At Ardent Legal Recruitment, we are continuing our pledge to support better mental health and wellbeing across the legal profession. Recently, we had the pleasure to speak to two senior HR professionals at Travers Smith about their approach to mental health.

Chief People Officer Moira Slape joined Travers Smith in November 2015, and Carly Hubbard is HR Director, joining in March 2016. In developing a business culture based on trust, support and excellence they have worked to ensure mental health and wellbeing is everyone’s responsibility.

What programs do you have in place at Travers Smith to support mental health?

Carly: We have our mental health first aid aware group, a team of dedicated and trained colleagues who have volunteered to support people in the business. We started with a small group about 3 years ago and now have around 90 people, from our workforce of approximately 800.

In addition our Employee Assistance Programme is available 24/7. If someone finds themselves needing support in the middle of the night, they can access that support via the helpline. This links to our private medical provider if further support is needed. A market leading benefit we provide is access to counselling through the Professional Career Partnership. Everyone has access to this service and can contact PCP directly and confidentially. We also have a virtual GP service which can fast track any support we need.

We are also in the process of embedding the Mindful Business Charter across the firm. This is a practical framework that encourages us to be more thoughtful about the impact we have on each other.

How are you changing the conversation around mental health at Travers Smith?

Moira: Six years ago when I joined the business there was a stigma around mental health. I strongly believe that as HR professionals we play a crucial role in shaping culture. So by being very thoughtful and open about it, and confident as a team that this is the right thing to do, we have created a safe space to talk about mental health.

Conversations about mental health are now very much led from the top of the business. We have a big focus on Mental Health Awareness week and the most popular events are the panels where colleagues, including partners, sharing their own stories and vulnerabilities.

 

Carly: This is a very culture led firm, so we have been able to leverage the open, nurturing and supportive environment. As a result, people want to stay with the business.

What did you put in place to support the mental health and wellbeing of colleagues this last year?

Carly: We had to build frameworks to support colleagues and at a fast pace to respond to the changing landscape. We were able to respond very quickly to the impact of lockdown, which is a huge benefit of being the size of organisation we are. To help colleagues caring for children at home and other family responsibilities, we introduced partially paid leave and temporary flexible working arrangements. We know this helped reduce the levels of stress many colleagues were feeling at that time. We encouraged people to have the conversation they needed to get the right sort of support.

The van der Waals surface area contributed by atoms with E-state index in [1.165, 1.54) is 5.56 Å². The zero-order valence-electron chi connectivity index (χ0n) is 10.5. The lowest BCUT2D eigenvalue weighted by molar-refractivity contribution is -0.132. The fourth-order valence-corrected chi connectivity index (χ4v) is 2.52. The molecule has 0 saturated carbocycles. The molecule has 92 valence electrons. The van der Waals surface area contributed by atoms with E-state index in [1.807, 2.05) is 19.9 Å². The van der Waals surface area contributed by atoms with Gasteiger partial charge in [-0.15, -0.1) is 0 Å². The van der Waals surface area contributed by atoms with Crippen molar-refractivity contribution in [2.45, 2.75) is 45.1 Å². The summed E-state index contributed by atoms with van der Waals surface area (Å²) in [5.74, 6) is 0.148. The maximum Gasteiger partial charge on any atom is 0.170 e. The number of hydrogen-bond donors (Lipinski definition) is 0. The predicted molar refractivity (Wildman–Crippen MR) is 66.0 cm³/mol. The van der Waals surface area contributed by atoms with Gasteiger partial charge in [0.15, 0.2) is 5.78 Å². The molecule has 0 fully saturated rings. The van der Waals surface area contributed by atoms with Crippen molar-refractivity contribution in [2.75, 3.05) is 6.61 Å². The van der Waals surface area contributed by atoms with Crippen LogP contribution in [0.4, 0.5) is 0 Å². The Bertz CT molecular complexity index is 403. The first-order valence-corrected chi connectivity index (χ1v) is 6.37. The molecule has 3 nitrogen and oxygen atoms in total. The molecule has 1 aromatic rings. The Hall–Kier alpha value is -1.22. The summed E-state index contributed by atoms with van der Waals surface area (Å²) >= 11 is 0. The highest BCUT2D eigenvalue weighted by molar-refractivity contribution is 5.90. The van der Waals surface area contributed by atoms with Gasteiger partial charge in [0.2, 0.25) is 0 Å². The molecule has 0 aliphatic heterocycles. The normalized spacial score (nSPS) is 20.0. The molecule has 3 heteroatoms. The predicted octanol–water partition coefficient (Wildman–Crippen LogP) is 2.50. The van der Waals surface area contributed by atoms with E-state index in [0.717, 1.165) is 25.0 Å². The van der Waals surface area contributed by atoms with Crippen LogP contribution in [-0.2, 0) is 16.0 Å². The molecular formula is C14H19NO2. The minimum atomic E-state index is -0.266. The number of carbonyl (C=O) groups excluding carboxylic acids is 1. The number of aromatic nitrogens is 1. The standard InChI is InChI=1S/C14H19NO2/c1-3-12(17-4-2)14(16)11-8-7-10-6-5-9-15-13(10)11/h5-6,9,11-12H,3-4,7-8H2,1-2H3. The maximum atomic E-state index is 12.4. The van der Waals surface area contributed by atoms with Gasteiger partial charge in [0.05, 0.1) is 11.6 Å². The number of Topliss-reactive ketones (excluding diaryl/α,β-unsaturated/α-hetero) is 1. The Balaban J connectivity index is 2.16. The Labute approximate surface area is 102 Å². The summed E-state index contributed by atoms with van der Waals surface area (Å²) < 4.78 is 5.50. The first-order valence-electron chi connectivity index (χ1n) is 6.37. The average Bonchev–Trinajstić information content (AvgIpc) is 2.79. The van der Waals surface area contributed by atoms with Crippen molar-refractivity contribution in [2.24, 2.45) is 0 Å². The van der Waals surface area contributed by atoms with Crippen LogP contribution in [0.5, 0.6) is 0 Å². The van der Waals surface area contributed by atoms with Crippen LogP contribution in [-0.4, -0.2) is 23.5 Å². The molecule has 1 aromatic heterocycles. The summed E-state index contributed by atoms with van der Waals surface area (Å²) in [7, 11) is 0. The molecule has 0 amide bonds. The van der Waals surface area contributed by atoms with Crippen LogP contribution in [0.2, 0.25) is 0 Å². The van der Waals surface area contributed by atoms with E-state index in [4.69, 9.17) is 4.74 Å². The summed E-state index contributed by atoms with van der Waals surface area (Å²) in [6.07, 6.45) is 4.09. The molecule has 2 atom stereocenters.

Moira: In January 2021, we were concerned about our partners and asked what we could do more to help and support them. What did our partners need to continue to lead their teams, manage them in a different way and look after their clients? We encouraged partners to share their experiences and have open conversations about how their experiences during the pandemic.

What is your opinion on resilience, how does that help the conversation?

Moira: For me it can be an unhelpful word. We can say someone is lacking resilience when they are just tired. So it’s a word that we try to avoid in our well-being programmes. We recognise that different people have different ways of coping. It can be dangerous to only measure their external responses.

Do you think mental health has been creeping up as a topic of conversation over the past five years? Or has it only been because of the pandemic that people are really talking about it now?

Moira: Partners would have struggled to talk about mental health 6 years ago. Over that time we’ve been able to coach line managers to have those conversations, and know when they need to access additional help. The business has grown considerably – from 400/500 to nearly 800 people. We have a professional obligation to upskill and educate on this subject.

Carly: We’ve built an infrastructure and a process to provide the support. People feel they can go to their line manager with a problem and that person would know what to do.

What are the next steps for mental health awareness at Travers Smith?

Carly: We want to do more of the same work, facilitating the conversation between line managers and teams. We can bring in the right resources to do that. In the context of the new world of hybrid working there will no doubt be changes to the ways we support people.

Our focus for the next 6 months is around how can we get people back to the office. Colleagues will have understandable anxieties around that. We are introducing our agile working protocol which will require people to be present in the office for 50% over a fortnight.

Moira: I think we have found the right balance between giving people the chance to work at home but also provide the contact and conversations that we all gain in the office environment. I hope colleagues will feel energised to be back in the office.

 

Many thanks to Moira and Carly at Travers Smith for their time.